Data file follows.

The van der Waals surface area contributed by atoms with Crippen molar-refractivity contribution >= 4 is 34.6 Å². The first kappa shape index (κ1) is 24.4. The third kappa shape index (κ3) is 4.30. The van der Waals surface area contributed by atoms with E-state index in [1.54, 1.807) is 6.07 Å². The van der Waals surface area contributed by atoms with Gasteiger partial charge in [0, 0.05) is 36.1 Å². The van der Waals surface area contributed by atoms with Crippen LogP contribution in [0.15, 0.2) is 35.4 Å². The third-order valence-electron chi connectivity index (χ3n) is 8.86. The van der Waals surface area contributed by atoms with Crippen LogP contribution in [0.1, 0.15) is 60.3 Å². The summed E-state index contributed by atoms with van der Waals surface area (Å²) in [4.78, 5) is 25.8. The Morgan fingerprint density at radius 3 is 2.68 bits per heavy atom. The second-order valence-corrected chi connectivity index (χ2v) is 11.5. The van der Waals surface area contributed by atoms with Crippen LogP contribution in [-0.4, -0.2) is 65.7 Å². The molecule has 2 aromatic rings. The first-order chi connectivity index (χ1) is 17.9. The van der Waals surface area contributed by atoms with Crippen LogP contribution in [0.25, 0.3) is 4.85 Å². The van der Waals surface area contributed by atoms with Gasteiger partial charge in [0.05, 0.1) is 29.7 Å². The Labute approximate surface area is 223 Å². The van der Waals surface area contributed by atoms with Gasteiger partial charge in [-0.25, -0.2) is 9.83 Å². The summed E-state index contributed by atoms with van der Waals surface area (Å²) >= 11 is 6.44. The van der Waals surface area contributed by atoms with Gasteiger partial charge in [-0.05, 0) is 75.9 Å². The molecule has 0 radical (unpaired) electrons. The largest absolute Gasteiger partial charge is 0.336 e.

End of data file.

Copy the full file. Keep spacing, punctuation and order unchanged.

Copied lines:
The van der Waals surface area contributed by atoms with Crippen molar-refractivity contribution >= 4 is 34.6 Å². The first kappa shape index (κ1) is 24.4. The third kappa shape index (κ3) is 4.30. The van der Waals surface area contributed by atoms with E-state index in [1.54, 1.807) is 6.07 Å². The van der Waals surface area contributed by atoms with Gasteiger partial charge in [0, 0.05) is 36.1 Å². The van der Waals surface area contributed by atoms with Crippen LogP contribution in [0.15, 0.2) is 35.4 Å². The third-order valence-electron chi connectivity index (χ3n) is 8.86. The van der Waals surface area contributed by atoms with Crippen LogP contribution in [0.1, 0.15) is 60.3 Å². The summed E-state index contributed by atoms with van der Waals surface area (Å²) in [4.78, 5) is 25.8. The Morgan fingerprint density at radius 3 is 2.68 bits per heavy atom. The second-order valence-corrected chi connectivity index (χ2v) is 11.5. The van der Waals surface area contributed by atoms with Crippen LogP contribution in [-0.4, -0.2) is 65.7 Å². The molecule has 2 aromatic rings. The first-order chi connectivity index (χ1) is 17.9. The van der Waals surface area contributed by atoms with Crippen LogP contribution in [0.25, 0.3) is 4.85 Å². The van der Waals surface area contributed by atoms with Gasteiger partial charge in [0.05, 0.1) is 29.7 Å². The Labute approximate surface area is 223 Å². The van der Waals surface area contributed by atoms with Gasteiger partial charge in [-0.25, -0.2) is 9.83 Å². The summed E-state index contributed by atoms with van der Waals surface area (Å²) >= 11 is 6.44. The van der Waals surface area contributed by atoms with Gasteiger partial charge in [-0.05, 0) is 75.9 Å². The molecule has 0 radical (unpaired) electrons. The largest absolute Gasteiger partial charge is 0.336 e.